News Environment Minister Sussan Ley ‘satisfied’ Santos can proceed with Narrabri gas project

Environment Minister Sussan Ley ‘satisfied’ Santos can proceed with Narrabri gas project

Anti-coal seam gas signs have decorated the north-west region for years, but the Santos project can begin in 2021. Photo: ABC News
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The controversial Narrabri coal seam gas project in north-west New South Wales, touted to meet half the state’s gas needs, has cleared its final hurdle and work will commence in 2021.

Federal Environment Minister Sussan Ley on Tuesday gave her sign-off to the $3.6 billon proposal by energy company Santos, subject to a number of conditions to protect regional biodiversity, groundwater and local communities.

Ms Ley said she was “satisfied that the conditions and the staged nature of work in the area will safeguard the biodiversity of the Pilliga Forest”.

“My approval has also been informed by advice from the Commonwealth Independent Expert Scientific Committee on Coal Seam Gas and Large Coal Mining Development to ensure the ongoing protection of precious water resources,” Ms Ley said.

The proposal for 850 coal seam gas wells in the Pilliga region has been a divisive topic for local communities with key concerns around potential groundwater and cultural impacts.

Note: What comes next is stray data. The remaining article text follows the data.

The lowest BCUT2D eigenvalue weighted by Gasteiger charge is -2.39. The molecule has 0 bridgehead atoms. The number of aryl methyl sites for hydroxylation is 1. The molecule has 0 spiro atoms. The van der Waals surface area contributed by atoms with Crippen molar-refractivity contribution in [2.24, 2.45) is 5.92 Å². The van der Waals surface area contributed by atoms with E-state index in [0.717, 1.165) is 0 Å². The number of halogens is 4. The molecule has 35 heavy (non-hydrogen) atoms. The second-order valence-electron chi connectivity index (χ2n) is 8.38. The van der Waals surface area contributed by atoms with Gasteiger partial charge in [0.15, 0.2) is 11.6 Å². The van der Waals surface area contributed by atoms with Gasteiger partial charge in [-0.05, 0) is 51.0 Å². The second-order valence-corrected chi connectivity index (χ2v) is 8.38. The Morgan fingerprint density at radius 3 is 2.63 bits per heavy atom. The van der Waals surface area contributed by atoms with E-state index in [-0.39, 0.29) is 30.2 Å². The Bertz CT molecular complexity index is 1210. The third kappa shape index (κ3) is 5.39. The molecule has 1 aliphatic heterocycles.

Ten years of debate

After a decade-long controversial debate the project was given conditional approval by the NSW Independent Planning Commission in September including a four-phase rollout.

Santos said it had all the assurances it needs to develop the project and will begin on the first phase in the new year.

This phase involves a 12- to 18-month appraisal drilling program, which will include expanding the water monitoring network.

Under the Santos plan, more than 850 wells will be drilled in the region, mainly in the Pilliga forest. Photo: ABC News

“In accordance with the laws of NSW, the project has been through a rigorous assessment process based on the best available science, which found that the project is in the public interest and can be developed safely and sustainably,” a spokesperson for Santos said.

“The laws of the land should be respected by all parts of society.”

Mayor welcomes ‘influx of industry’

Narrabri Shire Mayor Ron Campbell welcomed the news.

“What it does for us as a community is it safeguards us,” Cr Campbell said.

“Our northern NSW inland port, it is connected to what will be the inland rail by 2025.

“We envisage that we may have up to 1500 new jobs off the back of that port and the success of that project is all reliant on reasonably priced, secure energy to our site which Santos are giving us.

“We envisage quite an influx of industry to Narrabri which will set us up … for generations to come through the Inland Rail and Northern NSW Inland Port.

“Country towns are dying right across Australia, when these opportunities arrive you don’t just go ‘we’ll say no’, let’s look into it and that’s what we did as a community.”